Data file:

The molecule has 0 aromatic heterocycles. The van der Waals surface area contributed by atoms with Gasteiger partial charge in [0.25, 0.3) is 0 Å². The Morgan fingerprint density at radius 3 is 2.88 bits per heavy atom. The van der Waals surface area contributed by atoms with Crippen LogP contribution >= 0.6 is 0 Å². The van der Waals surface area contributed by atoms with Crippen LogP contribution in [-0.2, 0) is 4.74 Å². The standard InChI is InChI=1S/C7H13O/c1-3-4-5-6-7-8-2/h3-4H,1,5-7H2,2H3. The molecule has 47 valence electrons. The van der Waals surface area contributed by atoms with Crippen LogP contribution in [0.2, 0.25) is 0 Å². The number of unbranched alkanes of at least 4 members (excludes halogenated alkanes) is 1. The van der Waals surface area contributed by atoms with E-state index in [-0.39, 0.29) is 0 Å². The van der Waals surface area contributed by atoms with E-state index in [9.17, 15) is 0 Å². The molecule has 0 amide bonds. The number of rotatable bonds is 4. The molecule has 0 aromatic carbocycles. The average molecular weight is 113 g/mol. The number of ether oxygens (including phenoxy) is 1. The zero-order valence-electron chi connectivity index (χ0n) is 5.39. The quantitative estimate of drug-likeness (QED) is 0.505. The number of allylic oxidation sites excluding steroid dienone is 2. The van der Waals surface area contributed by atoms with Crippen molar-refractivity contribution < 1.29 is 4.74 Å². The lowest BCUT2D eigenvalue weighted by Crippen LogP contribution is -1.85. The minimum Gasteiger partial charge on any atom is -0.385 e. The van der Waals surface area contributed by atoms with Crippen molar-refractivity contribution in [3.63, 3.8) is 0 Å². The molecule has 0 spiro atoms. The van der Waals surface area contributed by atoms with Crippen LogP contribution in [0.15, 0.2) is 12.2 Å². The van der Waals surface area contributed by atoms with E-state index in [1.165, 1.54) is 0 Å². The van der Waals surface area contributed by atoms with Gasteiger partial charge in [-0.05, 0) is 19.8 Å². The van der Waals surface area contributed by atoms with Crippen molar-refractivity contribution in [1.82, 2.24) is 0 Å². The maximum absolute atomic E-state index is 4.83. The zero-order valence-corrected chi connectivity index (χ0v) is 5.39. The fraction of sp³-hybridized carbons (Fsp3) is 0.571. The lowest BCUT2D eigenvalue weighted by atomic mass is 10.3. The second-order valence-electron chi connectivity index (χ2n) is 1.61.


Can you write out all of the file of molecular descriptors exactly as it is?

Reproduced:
The molecule has 0 aromatic heterocycles. The van der Waals surface area contributed by atoms with Gasteiger partial charge in [0.25, 0.3) is 0 Å². The Morgan fingerprint density at radius 3 is 2.88 bits per heavy atom. The van der Waals surface area contributed by atoms with Crippen LogP contribution >= 0.6 is 0 Å². The van der Waals surface area contributed by atoms with Crippen LogP contribution in [-0.2, 0) is 4.74 Å². The standard InChI is InChI=1S/C7H13O/c1-3-4-5-6-7-8-2/h3-4H,1,5-7H2,2H3. The molecule has 47 valence electrons. The van der Waals surface area contributed by atoms with Crippen LogP contribution in [0.2, 0.25) is 0 Å². The number of unbranched alkanes of at least 4 members (excludes halogenated alkanes) is 1. The van der Waals surface area contributed by atoms with E-state index in [-0.39, 0.29) is 0 Å². The van der Waals surface area contributed by atoms with E-state index in [9.17, 15) is 0 Å². The molecule has 0 amide bonds. The number of rotatable bonds is 4. The molecule has 0 aromatic carbocycles. The average molecular weight is 113 g/mol. The number of ether oxygens (including phenoxy) is 1. The zero-order valence-electron chi connectivity index (χ0n) is 5.39. The quantitative estimate of drug-likeness (QED) is 0.505. The number of allylic oxidation sites excluding steroid dienone is 2. The van der Waals surface area contributed by atoms with Crippen molar-refractivity contribution < 1.29 is 4.74 Å². The lowest BCUT2D eigenvalue weighted by Crippen LogP contribution is -1.85. The minimum Gasteiger partial charge on any atom is -0.385 e. The van der Waals surface area contributed by atoms with Crippen molar-refractivity contribution in [3.63, 3.8) is 0 Å². The molecule has 0 spiro atoms. The van der Waals surface area contributed by atoms with Crippen LogP contribution in [0.15, 0.2) is 12.2 Å². The van der Waals surface area contributed by atoms with E-state index in [1.165, 1.54) is 0 Å². The van der Waals surface area contributed by atoms with Gasteiger partial charge in [-0.05, 0) is 19.8 Å². The van der Waals surface area contributed by atoms with Crippen molar-refractivity contribution in [1.82, 2.24) is 0 Å². The maximum absolute atomic E-state index is 4.83. The zero-order valence-corrected chi connectivity index (χ0v) is 5.39. The fraction of sp³-hybridized carbons (Fsp3) is 0.571. The lowest BCUT2D eigenvalue weighted by atomic mass is 10.3. The second-order valence-electron chi connectivity index (χ2n) is 1.61.